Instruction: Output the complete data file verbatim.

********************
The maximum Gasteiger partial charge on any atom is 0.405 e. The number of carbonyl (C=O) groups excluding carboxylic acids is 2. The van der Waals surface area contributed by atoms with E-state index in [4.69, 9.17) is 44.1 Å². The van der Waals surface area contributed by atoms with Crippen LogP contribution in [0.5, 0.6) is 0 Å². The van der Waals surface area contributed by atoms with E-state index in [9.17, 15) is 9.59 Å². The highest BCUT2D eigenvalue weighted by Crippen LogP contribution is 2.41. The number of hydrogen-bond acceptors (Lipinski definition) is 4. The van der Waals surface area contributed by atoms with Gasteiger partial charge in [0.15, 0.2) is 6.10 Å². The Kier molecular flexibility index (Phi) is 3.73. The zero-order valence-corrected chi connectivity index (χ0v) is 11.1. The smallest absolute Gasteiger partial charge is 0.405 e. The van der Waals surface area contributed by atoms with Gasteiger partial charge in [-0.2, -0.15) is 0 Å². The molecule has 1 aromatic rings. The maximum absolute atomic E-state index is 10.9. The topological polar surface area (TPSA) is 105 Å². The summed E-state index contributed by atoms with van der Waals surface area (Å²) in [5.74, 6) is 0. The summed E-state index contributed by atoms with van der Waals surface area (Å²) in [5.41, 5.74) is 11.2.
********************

The maximum Gasteiger partial charge on any atom is 0.405 e. The number of carbonyl (C=O) groups excluding carboxylic acids is 2. The van der Waals surface area contributed by atoms with E-state index in [4.69, 9.17) is 44.1 Å². The van der Waals surface area contributed by atoms with Crippen LogP contribution in [0.5, 0.6) is 0 Å². The van der Waals surface area contributed by atoms with E-state index in [9.17, 15) is 9.59 Å². The highest BCUT2D eigenvalue weighted by Crippen LogP contribution is 2.41. The number of hydrogen-bond acceptors (Lipinski definition) is 4. The van der Waals surface area contributed by atoms with Gasteiger partial charge in [0.15, 0.2) is 6.10 Å². The Kier molecular flexibility index (Phi) is 3.73. The zero-order valence-corrected chi connectivity index (χ0v) is 11.1. The smallest absolute Gasteiger partial charge is 0.405 e. The van der Waals surface area contributed by atoms with Gasteiger partial charge in [-0.2, -0.15) is 0 Å². The molecule has 1 aromatic rings. The maximum absolute atomic E-state index is 10.9. The topological polar surface area (TPSA) is 105 Å². The summed E-state index contributed by atoms with van der Waals surface area (Å²) in [5.74, 6) is 0. The summed E-state index contributed by atoms with van der Waals surface area (Å²) in [5.41, 5.74) is 11.2.